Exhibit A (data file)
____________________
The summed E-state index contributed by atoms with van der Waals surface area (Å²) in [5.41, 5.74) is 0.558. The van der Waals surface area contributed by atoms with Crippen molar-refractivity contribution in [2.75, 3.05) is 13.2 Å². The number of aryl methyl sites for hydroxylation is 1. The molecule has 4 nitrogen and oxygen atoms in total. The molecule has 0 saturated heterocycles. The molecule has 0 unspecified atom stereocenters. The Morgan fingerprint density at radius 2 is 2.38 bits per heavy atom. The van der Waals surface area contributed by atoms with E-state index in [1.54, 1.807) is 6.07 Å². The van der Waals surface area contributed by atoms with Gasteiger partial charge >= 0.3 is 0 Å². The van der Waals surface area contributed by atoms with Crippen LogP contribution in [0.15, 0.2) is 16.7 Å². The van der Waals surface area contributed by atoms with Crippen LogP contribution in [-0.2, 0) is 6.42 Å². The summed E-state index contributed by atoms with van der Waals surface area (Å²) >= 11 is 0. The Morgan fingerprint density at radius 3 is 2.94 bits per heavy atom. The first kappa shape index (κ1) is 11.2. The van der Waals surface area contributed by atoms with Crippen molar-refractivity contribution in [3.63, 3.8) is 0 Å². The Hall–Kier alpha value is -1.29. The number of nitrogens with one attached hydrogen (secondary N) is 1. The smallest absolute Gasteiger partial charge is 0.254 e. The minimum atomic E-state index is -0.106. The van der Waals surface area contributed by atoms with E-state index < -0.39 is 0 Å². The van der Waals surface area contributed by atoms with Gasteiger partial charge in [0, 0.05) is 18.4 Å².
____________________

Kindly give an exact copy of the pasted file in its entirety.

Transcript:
The summed E-state index contributed by atoms with van der Waals surface area (Å²) in [5.41, 5.74) is 0.558. The van der Waals surface area contributed by atoms with Crippen molar-refractivity contribution in [2.75, 3.05) is 13.2 Å². The number of aryl methyl sites for hydroxylation is 1. The molecule has 4 nitrogen and oxygen atoms in total. The molecule has 0 saturated heterocycles. The molecule has 0 unspecified atom stereocenters. The Morgan fingerprint density at radius 2 is 2.38 bits per heavy atom. The van der Waals surface area contributed by atoms with E-state index in [1.54, 1.807) is 6.07 Å². The van der Waals surface area contributed by atoms with Gasteiger partial charge >= 0.3 is 0 Å². The van der Waals surface area contributed by atoms with Crippen LogP contribution in [0.15, 0.2) is 16.7 Å². The van der Waals surface area contributed by atoms with Crippen LogP contribution in [-0.2, 0) is 6.42 Å². The summed E-state index contributed by atoms with van der Waals surface area (Å²) >= 11 is 0. The Morgan fingerprint density at radius 3 is 2.94 bits per heavy atom. The first kappa shape index (κ1) is 11.2. The van der Waals surface area contributed by atoms with Crippen molar-refractivity contribution in [3.63, 3.8) is 0 Å². The Hall–Kier alpha value is -1.29. The number of nitrogens with one attached hydrogen (secondary N) is 1. The smallest absolute Gasteiger partial charge is 0.254 e. The minimum atomic E-state index is -0.106. The van der Waals surface area contributed by atoms with E-state index < -0.39 is 0 Å². The van der Waals surface area contributed by atoms with Gasteiger partial charge in [0, 0.05) is 18.4 Å².